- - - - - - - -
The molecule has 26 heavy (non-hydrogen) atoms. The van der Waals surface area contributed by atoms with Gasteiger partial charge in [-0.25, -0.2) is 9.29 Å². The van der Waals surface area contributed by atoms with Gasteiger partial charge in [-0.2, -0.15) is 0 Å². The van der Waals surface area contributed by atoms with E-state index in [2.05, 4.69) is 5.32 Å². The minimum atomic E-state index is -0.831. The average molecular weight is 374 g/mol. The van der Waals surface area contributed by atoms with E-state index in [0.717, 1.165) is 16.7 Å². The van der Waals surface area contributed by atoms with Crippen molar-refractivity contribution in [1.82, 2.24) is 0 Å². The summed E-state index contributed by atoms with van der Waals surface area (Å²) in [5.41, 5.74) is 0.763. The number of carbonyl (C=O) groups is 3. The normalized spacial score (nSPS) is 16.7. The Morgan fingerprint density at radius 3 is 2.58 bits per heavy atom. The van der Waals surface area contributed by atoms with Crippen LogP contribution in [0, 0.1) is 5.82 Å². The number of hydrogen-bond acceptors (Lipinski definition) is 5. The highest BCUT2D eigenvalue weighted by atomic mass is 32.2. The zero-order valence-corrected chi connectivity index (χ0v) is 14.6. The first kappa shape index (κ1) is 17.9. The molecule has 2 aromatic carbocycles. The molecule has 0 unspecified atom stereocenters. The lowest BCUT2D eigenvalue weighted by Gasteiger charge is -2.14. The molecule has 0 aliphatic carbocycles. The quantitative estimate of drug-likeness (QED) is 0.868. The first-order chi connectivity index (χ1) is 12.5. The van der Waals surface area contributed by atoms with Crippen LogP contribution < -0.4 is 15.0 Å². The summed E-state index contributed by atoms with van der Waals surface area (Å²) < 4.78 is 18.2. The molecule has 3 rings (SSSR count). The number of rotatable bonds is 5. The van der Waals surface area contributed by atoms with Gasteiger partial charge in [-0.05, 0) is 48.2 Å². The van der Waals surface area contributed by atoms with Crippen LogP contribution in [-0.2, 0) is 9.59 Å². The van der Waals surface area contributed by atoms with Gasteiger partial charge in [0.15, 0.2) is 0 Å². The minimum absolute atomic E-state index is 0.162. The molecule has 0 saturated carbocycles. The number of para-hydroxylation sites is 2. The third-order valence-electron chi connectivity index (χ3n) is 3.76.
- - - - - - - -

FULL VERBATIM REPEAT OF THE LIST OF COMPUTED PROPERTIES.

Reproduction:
The molecule has 26 heavy (non-hydrogen) atoms. The van der Waals surface area contributed by atoms with Gasteiger partial charge in [-0.25, -0.2) is 9.29 Å². The van der Waals surface area contributed by atoms with Gasteiger partial charge in [-0.2, -0.15) is 0 Å². The van der Waals surface area contributed by atoms with E-state index in [2.05, 4.69) is 5.32 Å². The minimum atomic E-state index is -0.831. The average molecular weight is 374 g/mol. The van der Waals surface area contributed by atoms with E-state index in [0.717, 1.165) is 16.7 Å². The van der Waals surface area contributed by atoms with Crippen molar-refractivity contribution in [1.82, 2.24) is 0 Å². The summed E-state index contributed by atoms with van der Waals surface area (Å²) in [5.41, 5.74) is 0.763. The number of carbonyl (C=O) groups is 3. The normalized spacial score (nSPS) is 16.7. The Morgan fingerprint density at radius 3 is 2.58 bits per heavy atom. The van der Waals surface area contributed by atoms with Crippen LogP contribution in [0, 0.1) is 5.82 Å². The number of hydrogen-bond acceptors (Lipinski definition) is 5. The highest BCUT2D eigenvalue weighted by atomic mass is 32.2. The zero-order valence-corrected chi connectivity index (χ0v) is 14.6. The first kappa shape index (κ1) is 17.9. The molecule has 2 aromatic carbocycles. The molecule has 0 unspecified atom stereocenters. The lowest BCUT2D eigenvalue weighted by Gasteiger charge is -2.14. The molecule has 0 aliphatic carbocycles. The quantitative estimate of drug-likeness (QED) is 0.868. The first-order chi connectivity index (χ1) is 12.5. The van der Waals surface area contributed by atoms with Crippen LogP contribution < -0.4 is 15.0 Å². The summed E-state index contributed by atoms with van der Waals surface area (Å²) < 4.78 is 18.2. The molecule has 3 rings (SSSR count). The number of rotatable bonds is 5. The van der Waals surface area contributed by atoms with Gasteiger partial charge in [-0.05, 0) is 48.2 Å². The van der Waals surface area contributed by atoms with Crippen LogP contribution in [-0.2, 0) is 9.59 Å². The van der Waals surface area contributed by atoms with Gasteiger partial charge in [0.15, 0.2) is 0 Å². The minimum absolute atomic E-state index is 0.162. The molecule has 0 saturated carbocycles. The number of para-hydroxylation sites is 2. The third-order valence-electron chi connectivity index (χ3n) is 3.76.